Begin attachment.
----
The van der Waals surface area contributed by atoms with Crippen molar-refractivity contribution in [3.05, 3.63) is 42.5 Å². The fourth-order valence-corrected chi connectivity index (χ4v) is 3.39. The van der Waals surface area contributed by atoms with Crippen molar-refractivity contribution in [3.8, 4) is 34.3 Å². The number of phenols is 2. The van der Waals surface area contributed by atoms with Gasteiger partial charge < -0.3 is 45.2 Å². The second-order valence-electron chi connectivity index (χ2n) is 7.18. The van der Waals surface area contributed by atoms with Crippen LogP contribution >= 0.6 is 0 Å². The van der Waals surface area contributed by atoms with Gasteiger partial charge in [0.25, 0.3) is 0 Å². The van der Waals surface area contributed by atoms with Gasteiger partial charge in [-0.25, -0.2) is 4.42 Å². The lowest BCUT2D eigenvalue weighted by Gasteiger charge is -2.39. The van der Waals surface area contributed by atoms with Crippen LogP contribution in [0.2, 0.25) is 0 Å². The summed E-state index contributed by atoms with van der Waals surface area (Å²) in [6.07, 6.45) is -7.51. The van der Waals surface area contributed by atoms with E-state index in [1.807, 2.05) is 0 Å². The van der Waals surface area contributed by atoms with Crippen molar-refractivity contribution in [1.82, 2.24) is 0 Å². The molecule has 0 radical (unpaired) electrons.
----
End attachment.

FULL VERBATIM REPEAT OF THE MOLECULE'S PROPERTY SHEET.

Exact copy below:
The van der Waals surface area contributed by atoms with Crippen molar-refractivity contribution in [3.05, 3.63) is 42.5 Å². The fourth-order valence-corrected chi connectivity index (χ4v) is 3.39. The van der Waals surface area contributed by atoms with Crippen molar-refractivity contribution in [3.8, 4) is 34.3 Å². The number of phenols is 2. The van der Waals surface area contributed by atoms with Gasteiger partial charge < -0.3 is 45.2 Å². The second-order valence-electron chi connectivity index (χ2n) is 7.18. The van der Waals surface area contributed by atoms with Crippen LogP contribution >= 0.6 is 0 Å². The van der Waals surface area contributed by atoms with Gasteiger partial charge in [0.25, 0.3) is 0 Å². The van der Waals surface area contributed by atoms with Gasteiger partial charge in [-0.25, -0.2) is 4.42 Å². The lowest BCUT2D eigenvalue weighted by Gasteiger charge is -2.39. The van der Waals surface area contributed by atoms with Crippen LogP contribution in [0.2, 0.25) is 0 Å². The summed E-state index contributed by atoms with van der Waals surface area (Å²) in [6.07, 6.45) is -7.51. The van der Waals surface area contributed by atoms with E-state index in [1.807, 2.05) is 0 Å². The van der Waals surface area contributed by atoms with Crippen molar-refractivity contribution in [1.82, 2.24) is 0 Å². The molecule has 0 radical (unpaired) electrons.